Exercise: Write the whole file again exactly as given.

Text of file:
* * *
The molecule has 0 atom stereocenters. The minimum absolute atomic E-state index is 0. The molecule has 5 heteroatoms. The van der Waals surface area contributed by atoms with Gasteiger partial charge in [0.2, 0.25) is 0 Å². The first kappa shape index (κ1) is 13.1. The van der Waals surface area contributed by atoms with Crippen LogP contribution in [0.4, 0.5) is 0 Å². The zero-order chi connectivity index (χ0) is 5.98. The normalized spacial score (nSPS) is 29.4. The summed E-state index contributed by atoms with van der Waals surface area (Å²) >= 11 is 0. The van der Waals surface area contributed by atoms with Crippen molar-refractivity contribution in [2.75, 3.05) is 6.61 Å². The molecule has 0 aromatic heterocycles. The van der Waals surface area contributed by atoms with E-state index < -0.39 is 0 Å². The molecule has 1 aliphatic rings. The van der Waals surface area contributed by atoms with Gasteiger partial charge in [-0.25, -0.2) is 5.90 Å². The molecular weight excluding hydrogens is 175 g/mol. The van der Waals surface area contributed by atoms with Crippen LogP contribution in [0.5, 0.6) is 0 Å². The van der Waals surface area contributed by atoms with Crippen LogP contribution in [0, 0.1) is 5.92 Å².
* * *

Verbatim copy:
The molecule has 0 atom stereocenters. The minimum absolute atomic E-state index is 0. The molecule has 5 heteroatoms. The van der Waals surface area contributed by atoms with Gasteiger partial charge in [0.2, 0.25) is 0 Å². The first kappa shape index (κ1) is 13.1. The van der Waals surface area contributed by atoms with Crippen LogP contribution in [0.4, 0.5) is 0 Å². The zero-order chi connectivity index (χ0) is 5.98. The normalized spacial score (nSPS) is 29.4. The summed E-state index contributed by atoms with van der Waals surface area (Å²) >= 11 is 0. The van der Waals surface area contributed by atoms with Crippen molar-refractivity contribution in [2.75, 3.05) is 6.61 Å². The molecule has 0 aromatic heterocycles. The van der Waals surface area contributed by atoms with E-state index < -0.39 is 0 Å². The molecule has 1 aliphatic rings. The van der Waals surface area contributed by atoms with Gasteiger partial charge in [-0.25, -0.2) is 5.90 Å². The molecular weight excluding hydrogens is 175 g/mol. The van der Waals surface area contributed by atoms with Crippen LogP contribution in [0.5, 0.6) is 0 Å². The van der Waals surface area contributed by atoms with Crippen LogP contribution in [0, 0.1) is 5.92 Å².